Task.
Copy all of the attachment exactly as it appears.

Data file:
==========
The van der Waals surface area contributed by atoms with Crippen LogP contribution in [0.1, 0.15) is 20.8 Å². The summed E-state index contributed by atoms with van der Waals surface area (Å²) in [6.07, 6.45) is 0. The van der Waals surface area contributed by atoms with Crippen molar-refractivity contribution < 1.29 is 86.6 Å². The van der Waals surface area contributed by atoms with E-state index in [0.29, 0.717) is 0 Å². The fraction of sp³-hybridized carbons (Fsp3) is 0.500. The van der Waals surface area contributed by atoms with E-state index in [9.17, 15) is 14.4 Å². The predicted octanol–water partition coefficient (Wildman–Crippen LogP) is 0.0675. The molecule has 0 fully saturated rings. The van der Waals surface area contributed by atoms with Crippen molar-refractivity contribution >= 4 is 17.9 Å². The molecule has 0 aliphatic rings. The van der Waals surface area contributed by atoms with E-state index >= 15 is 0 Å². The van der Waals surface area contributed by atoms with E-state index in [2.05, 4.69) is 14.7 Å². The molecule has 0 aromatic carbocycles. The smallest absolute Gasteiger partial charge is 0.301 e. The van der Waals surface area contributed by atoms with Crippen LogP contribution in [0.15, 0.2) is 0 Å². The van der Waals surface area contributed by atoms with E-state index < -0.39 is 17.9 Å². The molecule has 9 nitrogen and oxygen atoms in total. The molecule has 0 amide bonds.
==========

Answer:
The van der Waals surface area contributed by atoms with Crippen LogP contribution in [0.1, 0.15) is 20.8 Å². The summed E-state index contributed by atoms with van der Waals surface area (Å²) in [6.07, 6.45) is 0. The van der Waals surface area contributed by atoms with Crippen molar-refractivity contribution < 1.29 is 86.6 Å². The van der Waals surface area contributed by atoms with E-state index in [0.29, 0.717) is 0 Å². The fraction of sp³-hybridized carbons (Fsp3) is 0.500. The van der Waals surface area contributed by atoms with E-state index in [9.17, 15) is 14.4 Å². The predicted octanol–water partition coefficient (Wildman–Crippen LogP) is 0.0675. The molecule has 0 fully saturated rings. The van der Waals surface area contributed by atoms with Crippen molar-refractivity contribution >= 4 is 17.9 Å². The molecule has 0 aliphatic rings. The van der Waals surface area contributed by atoms with E-state index >= 15 is 0 Å². The van der Waals surface area contributed by atoms with E-state index in [2.05, 4.69) is 14.7 Å². The molecule has 0 aromatic carbocycles. The smallest absolute Gasteiger partial charge is 0.301 e. The van der Waals surface area contributed by atoms with Crippen LogP contribution in [0.15, 0.2) is 0 Å². The van der Waals surface area contributed by atoms with E-state index < -0.39 is 17.9 Å². The molecule has 9 nitrogen and oxygen atoms in total. The molecule has 0 amide bonds.